Software expenses can add up fast when you work at home. Fortunately, good software doesn’t always have to cost a lot of money. You can find open source software that costs less than other programs and may also be available free. These are some open source tools you may find useful when you work at home. Most are available for Windows, Mac and Linux systems, but check the download site to be sure.
OpenOffice is the first open source program I ever tried out. It’s a good replacement for Microsoft Office, in my opinion. I’ve been using it for a few years now with no problems. It can read and write documents from other popular office software. You can even use it to create PDF files. It includes Writer, Calc, Impress, Draw and Base programs.
I’ve seen some people say they prefer LibreOffice to OpenOffice. I haven’t tried this one myself. Some people have been happier with LibreOffice since OpenOffice was acquired by Oracle. Both work in much the same way, allowing you to create, read and write documents that work with other office software. It includes Writer, Calc, Impress, Draw, Math and Base programs, so that you can do all sorts of document work and data processing.
Blogging & Content Management
My blog runs on it, so I can’t forget to mention WordPress as an open source tool for working at home. It’s hugely popular, really flexible and just generally nice to use for blogging. There are other open source blogging platforms out there, but WordPress is the big one, which means you can find all kinds of themes and plugins to make it even better.
Drupal isn’t just about blogging; it has a lot of modules you can use to configure your website. I’ve used Drupal, but I’m more comfortable with WordPress personally. Still, there are a number of themes and modules you can add to it to make your site look and run just the way you want it to.
Inkscape is for creating vector graphics in SVG format. Their goal is to have abilities similar to Illustrator and similar programs. There are some performance problems reported, but overall people like this one.
GIMP is a Photoshop alternative. It’s more for working on photographs and other bitmap images rather than vectors. It’s very powerful and flexible. You can import brushes to make your projects even more interesting.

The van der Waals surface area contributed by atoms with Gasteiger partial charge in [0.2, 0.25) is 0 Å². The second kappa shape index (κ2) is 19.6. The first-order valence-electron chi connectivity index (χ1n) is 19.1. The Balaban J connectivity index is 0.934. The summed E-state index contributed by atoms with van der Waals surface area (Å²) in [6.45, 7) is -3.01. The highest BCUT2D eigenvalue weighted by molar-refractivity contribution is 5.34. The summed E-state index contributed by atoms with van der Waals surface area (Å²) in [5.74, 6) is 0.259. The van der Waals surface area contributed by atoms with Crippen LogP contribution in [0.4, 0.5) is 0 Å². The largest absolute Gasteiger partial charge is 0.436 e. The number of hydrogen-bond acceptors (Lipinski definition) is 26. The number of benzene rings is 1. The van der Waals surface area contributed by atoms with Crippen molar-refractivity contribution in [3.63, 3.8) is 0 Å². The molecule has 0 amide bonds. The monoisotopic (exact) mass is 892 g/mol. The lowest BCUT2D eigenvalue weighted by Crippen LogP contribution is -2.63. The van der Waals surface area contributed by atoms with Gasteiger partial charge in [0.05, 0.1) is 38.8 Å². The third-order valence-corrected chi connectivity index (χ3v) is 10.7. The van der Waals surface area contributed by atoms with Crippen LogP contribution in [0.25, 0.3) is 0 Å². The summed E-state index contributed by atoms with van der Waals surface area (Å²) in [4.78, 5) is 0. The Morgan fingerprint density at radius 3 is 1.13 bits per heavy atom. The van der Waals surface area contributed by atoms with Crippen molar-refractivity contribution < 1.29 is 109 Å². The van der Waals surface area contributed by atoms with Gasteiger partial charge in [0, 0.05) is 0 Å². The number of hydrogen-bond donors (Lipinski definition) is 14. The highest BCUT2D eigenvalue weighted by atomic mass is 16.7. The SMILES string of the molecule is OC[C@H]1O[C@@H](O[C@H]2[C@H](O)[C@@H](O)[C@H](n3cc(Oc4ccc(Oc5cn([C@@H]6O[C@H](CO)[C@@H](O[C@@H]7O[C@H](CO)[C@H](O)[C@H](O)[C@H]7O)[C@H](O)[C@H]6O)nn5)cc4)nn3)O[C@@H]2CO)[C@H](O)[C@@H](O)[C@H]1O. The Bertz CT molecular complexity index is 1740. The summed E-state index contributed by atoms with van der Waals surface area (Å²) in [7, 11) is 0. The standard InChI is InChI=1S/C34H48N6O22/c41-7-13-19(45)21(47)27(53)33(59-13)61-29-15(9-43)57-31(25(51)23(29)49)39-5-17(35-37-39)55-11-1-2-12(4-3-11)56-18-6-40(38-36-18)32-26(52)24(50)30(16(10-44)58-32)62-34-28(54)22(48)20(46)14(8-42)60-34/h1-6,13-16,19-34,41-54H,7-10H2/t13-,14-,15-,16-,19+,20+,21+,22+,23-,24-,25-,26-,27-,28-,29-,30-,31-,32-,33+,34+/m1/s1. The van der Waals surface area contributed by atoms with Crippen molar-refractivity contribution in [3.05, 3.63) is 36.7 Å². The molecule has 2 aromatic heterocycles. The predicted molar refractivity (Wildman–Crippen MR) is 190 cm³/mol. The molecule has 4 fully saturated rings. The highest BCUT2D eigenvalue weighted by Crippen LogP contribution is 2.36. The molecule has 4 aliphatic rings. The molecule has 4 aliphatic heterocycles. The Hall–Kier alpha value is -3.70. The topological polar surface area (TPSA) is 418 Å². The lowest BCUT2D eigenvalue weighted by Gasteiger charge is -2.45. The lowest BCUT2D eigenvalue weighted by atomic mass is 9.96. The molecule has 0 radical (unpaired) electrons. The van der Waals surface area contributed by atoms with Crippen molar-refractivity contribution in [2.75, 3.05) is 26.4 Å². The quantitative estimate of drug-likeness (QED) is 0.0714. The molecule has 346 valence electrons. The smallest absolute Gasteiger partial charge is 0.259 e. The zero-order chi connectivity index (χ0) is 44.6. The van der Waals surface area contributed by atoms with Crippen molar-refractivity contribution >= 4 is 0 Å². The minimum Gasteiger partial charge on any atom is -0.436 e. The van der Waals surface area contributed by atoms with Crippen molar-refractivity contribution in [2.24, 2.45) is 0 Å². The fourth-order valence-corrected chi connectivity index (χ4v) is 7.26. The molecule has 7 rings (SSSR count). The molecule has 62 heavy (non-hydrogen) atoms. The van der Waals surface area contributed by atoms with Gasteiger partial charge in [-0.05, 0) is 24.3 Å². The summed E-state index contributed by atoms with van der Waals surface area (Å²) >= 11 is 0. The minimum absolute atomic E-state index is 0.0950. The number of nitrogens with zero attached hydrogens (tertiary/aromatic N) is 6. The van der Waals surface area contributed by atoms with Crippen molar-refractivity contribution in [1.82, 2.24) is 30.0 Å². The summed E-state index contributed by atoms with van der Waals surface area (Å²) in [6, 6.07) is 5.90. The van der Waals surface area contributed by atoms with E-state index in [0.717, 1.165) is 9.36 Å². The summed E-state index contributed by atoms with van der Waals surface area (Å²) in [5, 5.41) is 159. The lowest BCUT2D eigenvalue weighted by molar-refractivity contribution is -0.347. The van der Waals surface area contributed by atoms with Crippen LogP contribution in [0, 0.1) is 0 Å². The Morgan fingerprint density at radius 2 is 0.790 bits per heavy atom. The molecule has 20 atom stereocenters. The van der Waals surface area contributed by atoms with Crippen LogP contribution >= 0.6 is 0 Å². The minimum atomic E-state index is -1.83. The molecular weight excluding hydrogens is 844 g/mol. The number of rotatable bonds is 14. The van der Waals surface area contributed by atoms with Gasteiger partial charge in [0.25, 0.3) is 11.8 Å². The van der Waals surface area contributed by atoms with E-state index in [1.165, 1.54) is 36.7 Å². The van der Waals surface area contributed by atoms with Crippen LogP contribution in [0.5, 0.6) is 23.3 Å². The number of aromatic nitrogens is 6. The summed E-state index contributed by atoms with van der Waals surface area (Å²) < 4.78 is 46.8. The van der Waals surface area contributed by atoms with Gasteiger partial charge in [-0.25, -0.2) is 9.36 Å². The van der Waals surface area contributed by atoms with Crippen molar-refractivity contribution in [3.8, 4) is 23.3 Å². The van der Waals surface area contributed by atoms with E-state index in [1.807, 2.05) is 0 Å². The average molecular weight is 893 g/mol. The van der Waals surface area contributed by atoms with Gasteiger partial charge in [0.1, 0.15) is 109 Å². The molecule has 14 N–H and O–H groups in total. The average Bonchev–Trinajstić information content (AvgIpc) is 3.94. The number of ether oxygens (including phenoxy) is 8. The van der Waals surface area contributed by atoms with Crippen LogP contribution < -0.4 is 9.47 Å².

Audacity is a great tool for recording and editing sound files. It’s a good choice if you want to record a podcast. It can edit Ogg Vorbis, MP3, WAV or AIFF sound files, cut and splice, or change the speed of a recording.
FreeMind is great if you like mind mapping. You can use it for a variety of projects, research, brainstorming and so forth. You can use links in the nodes, making it easier to connect to relevant files or websites. You can export your maps to HTML so you can share your projects online easily.
FreeMind does have some weaknesses. It has minimal image support, and really isn’t made for multiple users. HTML links do not work on all computers. That said, it’s still overall a good program.
Task Coach is great if you like having a to do list. You can synchronize it between your computer and iPhone/iPad. The computer versions are free, while there is a small charge for the iOS versions.
You can use Task Coach to track your progress as you go through the different parts of the tasks you set up. It can track how long you take on tasks and the budget you’ve allowed for it.
KeePass is a free way to manage your keywords in a secure manner. You probably know how much trouble it is keeping track of your passwords and creating secure ones. You just have to remember your master password. It uses a strong encryption technique to protect your passwords.
One of the great parts is that you can carry it on a USB stick, allowing you to move between computers with your passwords. This is quite handy if you use more than one computer in your work.
Do you have any favorite open source programs you use when working at home?